• 0 avatar

        At that point I’d say the cameras are a good idea for catching the grossest of violators. They won’t make as much money, though, maybe not even enough to justify their existence.

      • 0 avatar


        Agreed. And at that point, at least the ticketing/cameras will finally become honest: they’ll be increasing traffic safety, not acting as a hidden tax.

        If the whole traffic camera (redlight and speed) were sincere, then cameras should serve only as the trigger for an investigation, not an automatically mailed ticket.

        That being said, I am strongly against any and all forms of automated traffic controls.

    • 0 avatar
      George B

      Advance-92, in the Duncanville, TX about 85% of red light camera tickets were given for right turn on red violations. Real world drivers making a right turn on red typically stop past the white stop bar but before the intersection so they can see if it’s safe to turn. Logical but technically illegal. Reduce the revenue potential and red light cameras probably go away.

    • 0 avatar

      Well, the city’s can comply with their contracts… but then enact legislation that taxes Redflex and ATS at 200% of total revenue.

      Those companies won’t exist very long if they have to pay 2 dollars for every one they take in…

    • 0 avatar

      Well, the city probably has to leave the cameras on … but I doubt that ATS can control the location of any new “Deer Crossing” signs. Hint hint.

  • avatar

    “This financial year, Redflex has focused its efforts on strengthening its business model through tighter contract language.”

    And good municipalities will seek to protect themselves with better contract terms or not enter into one at all given the recent anti-democracy actions by the red light scam operators.

    Of course, those city councils that like red light revenue and ignore their citizen’s voices will gladly agree to the most lopsided contracts that favor Redflex and ATS.

  • avatar

    why not spray paint the actual camera, problem solved not tickets issued, or shut the power off to the camera surely we control that.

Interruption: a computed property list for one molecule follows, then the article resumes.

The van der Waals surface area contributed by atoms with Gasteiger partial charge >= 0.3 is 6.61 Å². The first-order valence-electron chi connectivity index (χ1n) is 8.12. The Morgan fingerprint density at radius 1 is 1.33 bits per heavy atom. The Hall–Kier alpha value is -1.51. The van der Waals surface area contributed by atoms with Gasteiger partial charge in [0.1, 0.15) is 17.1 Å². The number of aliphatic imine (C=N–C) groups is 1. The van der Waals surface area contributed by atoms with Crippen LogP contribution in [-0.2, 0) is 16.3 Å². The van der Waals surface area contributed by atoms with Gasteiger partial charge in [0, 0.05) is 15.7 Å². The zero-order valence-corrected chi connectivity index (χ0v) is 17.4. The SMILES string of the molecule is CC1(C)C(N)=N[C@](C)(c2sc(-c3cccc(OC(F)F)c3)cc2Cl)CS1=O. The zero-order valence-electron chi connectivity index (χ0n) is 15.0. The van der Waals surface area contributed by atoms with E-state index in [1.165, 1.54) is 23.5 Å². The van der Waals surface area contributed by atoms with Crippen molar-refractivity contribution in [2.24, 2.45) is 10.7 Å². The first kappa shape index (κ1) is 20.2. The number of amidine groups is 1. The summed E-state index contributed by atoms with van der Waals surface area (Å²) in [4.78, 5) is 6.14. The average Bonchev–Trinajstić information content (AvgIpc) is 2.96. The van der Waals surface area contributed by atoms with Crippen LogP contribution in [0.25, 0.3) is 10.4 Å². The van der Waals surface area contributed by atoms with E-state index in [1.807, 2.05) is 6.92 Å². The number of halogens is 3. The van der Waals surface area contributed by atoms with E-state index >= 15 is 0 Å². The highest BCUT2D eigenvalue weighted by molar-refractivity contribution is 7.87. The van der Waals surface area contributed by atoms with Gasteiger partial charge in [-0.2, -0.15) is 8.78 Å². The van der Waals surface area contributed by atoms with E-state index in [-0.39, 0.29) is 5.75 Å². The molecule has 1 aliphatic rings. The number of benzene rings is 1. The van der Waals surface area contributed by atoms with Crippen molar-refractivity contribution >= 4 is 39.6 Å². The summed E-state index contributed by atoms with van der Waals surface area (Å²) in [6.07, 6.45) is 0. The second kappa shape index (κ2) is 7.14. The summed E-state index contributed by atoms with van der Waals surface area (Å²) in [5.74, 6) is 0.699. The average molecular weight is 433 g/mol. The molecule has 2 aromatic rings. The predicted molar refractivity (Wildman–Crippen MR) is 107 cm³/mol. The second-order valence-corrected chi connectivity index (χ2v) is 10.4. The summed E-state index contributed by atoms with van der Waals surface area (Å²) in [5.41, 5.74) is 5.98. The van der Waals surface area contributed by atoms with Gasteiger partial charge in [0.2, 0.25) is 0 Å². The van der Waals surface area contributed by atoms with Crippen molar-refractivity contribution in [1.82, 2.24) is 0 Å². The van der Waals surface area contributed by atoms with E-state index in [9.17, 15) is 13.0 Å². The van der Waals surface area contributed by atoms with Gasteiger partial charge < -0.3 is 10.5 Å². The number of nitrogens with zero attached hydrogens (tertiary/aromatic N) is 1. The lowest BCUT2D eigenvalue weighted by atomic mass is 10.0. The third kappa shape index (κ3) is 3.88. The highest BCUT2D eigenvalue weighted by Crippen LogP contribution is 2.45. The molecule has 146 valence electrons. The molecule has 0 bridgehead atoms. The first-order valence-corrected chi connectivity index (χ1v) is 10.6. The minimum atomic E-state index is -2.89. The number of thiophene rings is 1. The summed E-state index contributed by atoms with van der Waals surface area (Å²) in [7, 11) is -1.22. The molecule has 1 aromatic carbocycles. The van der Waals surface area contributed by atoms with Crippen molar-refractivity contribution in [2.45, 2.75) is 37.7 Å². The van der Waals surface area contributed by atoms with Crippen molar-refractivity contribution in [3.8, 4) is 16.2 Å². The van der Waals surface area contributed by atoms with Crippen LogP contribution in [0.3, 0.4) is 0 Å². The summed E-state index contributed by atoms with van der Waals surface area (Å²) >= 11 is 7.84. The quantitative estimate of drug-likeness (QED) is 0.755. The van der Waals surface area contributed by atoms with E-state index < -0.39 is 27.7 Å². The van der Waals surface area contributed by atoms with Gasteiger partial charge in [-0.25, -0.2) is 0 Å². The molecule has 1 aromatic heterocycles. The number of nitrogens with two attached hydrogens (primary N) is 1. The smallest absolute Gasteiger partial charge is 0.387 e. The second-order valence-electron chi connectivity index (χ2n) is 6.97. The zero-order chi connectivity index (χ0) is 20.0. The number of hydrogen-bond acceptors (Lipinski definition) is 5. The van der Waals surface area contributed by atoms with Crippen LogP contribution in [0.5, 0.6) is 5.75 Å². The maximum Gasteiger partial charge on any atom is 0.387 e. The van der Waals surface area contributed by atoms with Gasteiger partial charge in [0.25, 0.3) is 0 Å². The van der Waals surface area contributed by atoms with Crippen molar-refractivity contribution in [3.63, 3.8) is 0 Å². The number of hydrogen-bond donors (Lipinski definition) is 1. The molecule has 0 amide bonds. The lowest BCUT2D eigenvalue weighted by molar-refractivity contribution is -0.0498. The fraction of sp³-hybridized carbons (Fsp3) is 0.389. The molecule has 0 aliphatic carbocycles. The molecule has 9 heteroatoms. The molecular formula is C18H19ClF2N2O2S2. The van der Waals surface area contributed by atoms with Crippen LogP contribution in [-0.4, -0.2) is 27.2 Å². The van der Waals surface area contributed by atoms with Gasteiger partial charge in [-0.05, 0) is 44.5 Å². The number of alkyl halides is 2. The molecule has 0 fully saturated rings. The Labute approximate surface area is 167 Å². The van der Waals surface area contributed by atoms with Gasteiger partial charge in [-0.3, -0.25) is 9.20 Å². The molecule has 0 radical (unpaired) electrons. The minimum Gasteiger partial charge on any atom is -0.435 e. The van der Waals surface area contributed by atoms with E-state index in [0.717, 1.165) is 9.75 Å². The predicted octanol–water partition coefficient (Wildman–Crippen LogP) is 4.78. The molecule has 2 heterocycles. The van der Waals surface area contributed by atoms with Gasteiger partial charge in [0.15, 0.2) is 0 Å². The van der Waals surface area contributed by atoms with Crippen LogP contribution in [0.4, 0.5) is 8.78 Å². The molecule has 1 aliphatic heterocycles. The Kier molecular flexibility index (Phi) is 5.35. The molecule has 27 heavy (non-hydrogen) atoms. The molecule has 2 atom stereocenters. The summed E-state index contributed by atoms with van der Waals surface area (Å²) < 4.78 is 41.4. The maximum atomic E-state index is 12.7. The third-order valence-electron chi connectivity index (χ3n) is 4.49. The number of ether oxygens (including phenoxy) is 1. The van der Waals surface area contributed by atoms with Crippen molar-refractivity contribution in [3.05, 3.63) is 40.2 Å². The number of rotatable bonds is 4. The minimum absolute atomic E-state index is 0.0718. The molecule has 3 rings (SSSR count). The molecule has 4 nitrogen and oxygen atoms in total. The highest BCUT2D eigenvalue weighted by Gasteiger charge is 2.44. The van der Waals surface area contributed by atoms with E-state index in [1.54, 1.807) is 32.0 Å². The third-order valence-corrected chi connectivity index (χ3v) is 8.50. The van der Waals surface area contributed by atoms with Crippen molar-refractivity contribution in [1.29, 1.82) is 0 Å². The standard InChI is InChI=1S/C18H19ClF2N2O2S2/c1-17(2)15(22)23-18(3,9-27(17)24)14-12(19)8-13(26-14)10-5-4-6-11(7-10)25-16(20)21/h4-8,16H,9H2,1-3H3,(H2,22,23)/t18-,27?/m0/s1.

• avatar

    It continually surprises me that I don’t hear of more incidents of vandalism against these cameras.

    • 0 avatar

      Me too, because it is so easy. Around here, the equipment is from ATS and they use a soft aluminum housing for the equipment and it is at shoulder level. A cordless drill with a “Christmas Tree” bit can quickly make a hole. A small funnel and a container of muriatic acid bought at any True Value will quickly render the system inoperative. Or the power line that enters the box usually has a LB or Jake type of fitting. Just remove a screw and you can slide the cover out of the way and expose the wires. Take a pair of dykes and cut away. Don’t worry about 120V…you’ll short it to ground or neutral and that’t that…screw ’em. If they don’t play fair, why should we…

  • avatar

    Contract fraud is contract fraud, regardless of how much you dislike the contractor or his motives. I don’t really have a lot of sympathy for these cities that opened up contracts with ATS or Redflex and are now trying to weasel their way out of them because of popular pressure. They should have considered the political implications of such action before they put their names on the dotted line. What is happening now is in many cases blatant breach of contract, and like it or not ATS and Redflex are both well within their rights to sue for damages. I would rather see the law upheld than contract rights violated just so people can be more careless at intersections. Color me skeptical about all these anti-camera lobbyists who claim to be acting in the interests of democracy and the rule of law, and then turn around and demand that said laws be violated so that their agendas can be upheld.

    • 0 avatar

      Sure, they can sue.. But they can’t win. Tempe legally let its contract expire because there is no profit to be made with traffic cameras under Arizona law. Redflex pulled a Hugo Chavez when they tried to force Tempe to serve all its unpaid ticket violators in person (the only way they can legally collect around here) and failed miserably for obvious reasons. There was no ambiguity in the laws when Redflex started selling their snake oil- they simply thought they would be able to lobby (then Gov) Janet Napolitano to make the environment more conducive to the rape of AZ taxpayers.

      Go out of business Redflex. Do it soon.